The Main Problems Foreigners Face Renting Homes in Japan

  • Advice

Renting a house in Japan, especially in Tokyo, is one of the big challenges that expats face when moving to Japan. It is a complicated process that involves strict regulations, procedures, complex paperwork, and the high cost of commission fees. There are a lot of problems renting real estate in Japan that foreigners have never encountered in the US and other countries. The Japan Times asked foreigners to share their experiences of real estate hunting, and also approached some agents who are providing the services to find the right house for foreigners. Japanese real estate owners so often refuse to rent to foreign residents because of the following problems: Language barriers, absence in Japan, bank accounts, guarantors, high fees.

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Language is a big barrier to rent ideal units

Japan is a non-English speaking country, therefore language is a big barrier for foreigners searching for their ideal real estate. Going through the rental process without any knowledge of Japanese can be extremely difficult, especially when it comes to difficult real estate terms.  A renter without any Japanese language knowledge may need English translation services in order to deal with any rental inconveniences that may arise in your apartment. Thus, it is a wise choice for foreign renters to go through a rental agency specializing in helping foreigners to make the process transparent and simple.

Nearly impossible to secure a rental in Japan, when you’re not physically present 

To rent an independent property, they are required to have a guarantor in Japan is almost impossible when you’re not personally present. As it is mentioned in the previous paragraph, real estate hunting is a complex process and a complete procedure. If someone is interested in renting a house in Japan, some local brokers provide the necessary details of securing your new property in Japan.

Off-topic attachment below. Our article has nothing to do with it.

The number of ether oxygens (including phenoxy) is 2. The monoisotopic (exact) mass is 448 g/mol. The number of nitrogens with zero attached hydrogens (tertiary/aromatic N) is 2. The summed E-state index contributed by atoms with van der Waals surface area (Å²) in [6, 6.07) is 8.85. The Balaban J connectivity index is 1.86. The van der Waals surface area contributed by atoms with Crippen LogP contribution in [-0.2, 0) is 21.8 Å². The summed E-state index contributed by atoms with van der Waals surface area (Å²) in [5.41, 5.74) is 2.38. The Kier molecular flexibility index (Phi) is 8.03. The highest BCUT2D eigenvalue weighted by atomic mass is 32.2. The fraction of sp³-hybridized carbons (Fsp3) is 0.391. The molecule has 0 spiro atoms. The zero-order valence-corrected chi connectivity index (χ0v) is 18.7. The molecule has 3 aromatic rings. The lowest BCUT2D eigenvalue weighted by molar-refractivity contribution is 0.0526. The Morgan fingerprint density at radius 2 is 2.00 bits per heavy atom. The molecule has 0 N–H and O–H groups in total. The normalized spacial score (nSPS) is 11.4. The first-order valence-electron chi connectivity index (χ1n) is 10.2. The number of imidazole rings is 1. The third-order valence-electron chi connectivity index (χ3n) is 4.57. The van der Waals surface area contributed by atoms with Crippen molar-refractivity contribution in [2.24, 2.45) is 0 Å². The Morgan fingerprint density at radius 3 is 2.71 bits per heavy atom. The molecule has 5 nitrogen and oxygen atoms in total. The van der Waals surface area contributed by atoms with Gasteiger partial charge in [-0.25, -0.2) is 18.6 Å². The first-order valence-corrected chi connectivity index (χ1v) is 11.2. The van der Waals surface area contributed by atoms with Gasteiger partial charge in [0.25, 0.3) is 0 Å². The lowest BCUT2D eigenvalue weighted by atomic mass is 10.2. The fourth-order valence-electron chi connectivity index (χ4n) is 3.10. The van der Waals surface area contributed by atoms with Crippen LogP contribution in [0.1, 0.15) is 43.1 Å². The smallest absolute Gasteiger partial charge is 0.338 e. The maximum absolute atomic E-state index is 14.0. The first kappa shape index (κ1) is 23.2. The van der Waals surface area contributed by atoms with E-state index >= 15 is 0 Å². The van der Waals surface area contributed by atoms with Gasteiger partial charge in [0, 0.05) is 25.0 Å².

Bank account requirements:

When renters start to look for the property you’ll need a bank account eventually to pay the rent via bank transfer. Cash transactions are rare in Japan because of strict local regulations. It is better to check your agent about wiring money, as in the case of using a foreign bank account you’ll have to bear all transaction costs in addition to being aware of the extra time a wire will take. 

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Having a guarantor is essential to rent in Japan:

It is mandatory for tenants to arrange a Japanese guarantor if they want to rent a property in Japan. Japanese lower house anonymous approved a bill regarding debt and contracts. A new law has been passed regarding renting a property; the new regulations cover approved the following four points:

  1. Security deposits

  2. Guarantors

  3. Rental properties for businesses 

  4. Landlord’s obligation

A guarantor is considered an insurer of the rental contract and promises to pay for any damage if the tenant can’t pay or unexpectedly ends the contract by leaving the country. It is a major obstacle for a foreigner to rent property in Japan. On the other hand, there are the following options to handle the situation: 

  1. Ask for the host company 

  2. A guarantor company 

  3. Live in a share company to avoid guarantor problems

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Exorbitant Fees Upon Move-in: 

Along with the large list of rules that come with renting, there are also major financial hurdles that need to be overcome to rent a home in Japan. The following is the hypothetical list of costs involved in renting a house:

If rent per month = X

First Month’s Rent 




Agent’s Fee

X + Tax 

Guarantor’s Fee

X+ Tax 

Key Money
One Time Payment to Owner

Property maintenance fee

Miscellaneous expense  

Renters/Fire insurance

As the government announced  

Lock exchange fee 

Miscellaneous expense  

Contract Renewal fee 


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